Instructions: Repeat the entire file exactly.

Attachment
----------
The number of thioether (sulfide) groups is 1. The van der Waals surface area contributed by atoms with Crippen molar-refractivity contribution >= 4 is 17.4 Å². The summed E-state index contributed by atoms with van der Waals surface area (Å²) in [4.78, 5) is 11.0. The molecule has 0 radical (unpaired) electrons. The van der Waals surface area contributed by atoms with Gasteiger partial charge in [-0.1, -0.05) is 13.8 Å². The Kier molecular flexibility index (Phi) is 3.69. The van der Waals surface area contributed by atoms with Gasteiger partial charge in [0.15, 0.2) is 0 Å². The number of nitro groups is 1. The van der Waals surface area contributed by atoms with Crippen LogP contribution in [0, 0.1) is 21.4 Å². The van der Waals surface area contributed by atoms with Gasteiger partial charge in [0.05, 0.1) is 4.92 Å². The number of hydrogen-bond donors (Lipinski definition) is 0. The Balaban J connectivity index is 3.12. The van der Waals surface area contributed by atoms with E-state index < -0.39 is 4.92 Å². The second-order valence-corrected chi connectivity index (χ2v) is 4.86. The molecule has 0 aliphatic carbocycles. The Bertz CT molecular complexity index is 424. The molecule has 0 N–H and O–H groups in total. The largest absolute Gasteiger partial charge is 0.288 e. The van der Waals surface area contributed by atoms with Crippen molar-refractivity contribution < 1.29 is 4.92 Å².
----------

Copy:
The number of thioether (sulfide) groups is 1. The van der Waals surface area contributed by atoms with Crippen molar-refractivity contribution >= 4 is 17.4 Å². The summed E-state index contributed by atoms with van der Waals surface area (Å²) in [4.78, 5) is 11.0. The molecule has 0 radical (unpaired) electrons. The van der Waals surface area contributed by atoms with Gasteiger partial charge in [-0.1, -0.05) is 13.8 Å². The Kier molecular flexibility index (Phi) is 3.69. The van der Waals surface area contributed by atoms with Gasteiger partial charge in [0.15, 0.2) is 0 Å². The number of nitro groups is 1. The van der Waals surface area contributed by atoms with Crippen LogP contribution in [0, 0.1) is 21.4 Å². The van der Waals surface area contributed by atoms with Gasteiger partial charge in [0.05, 0.1) is 4.92 Å². The number of hydrogen-bond donors (Lipinski definition) is 0. The Balaban J connectivity index is 3.12. The van der Waals surface area contributed by atoms with E-state index < -0.39 is 4.92 Å². The second-order valence-corrected chi connectivity index (χ2v) is 4.86. The molecule has 0 aliphatic carbocycles. The Bertz CT molecular complexity index is 424. The molecule has 0 N–H and O–H groups in total. The largest absolute Gasteiger partial charge is 0.288 e. The van der Waals surface area contributed by atoms with Crippen molar-refractivity contribution < 1.29 is 4.92 Å².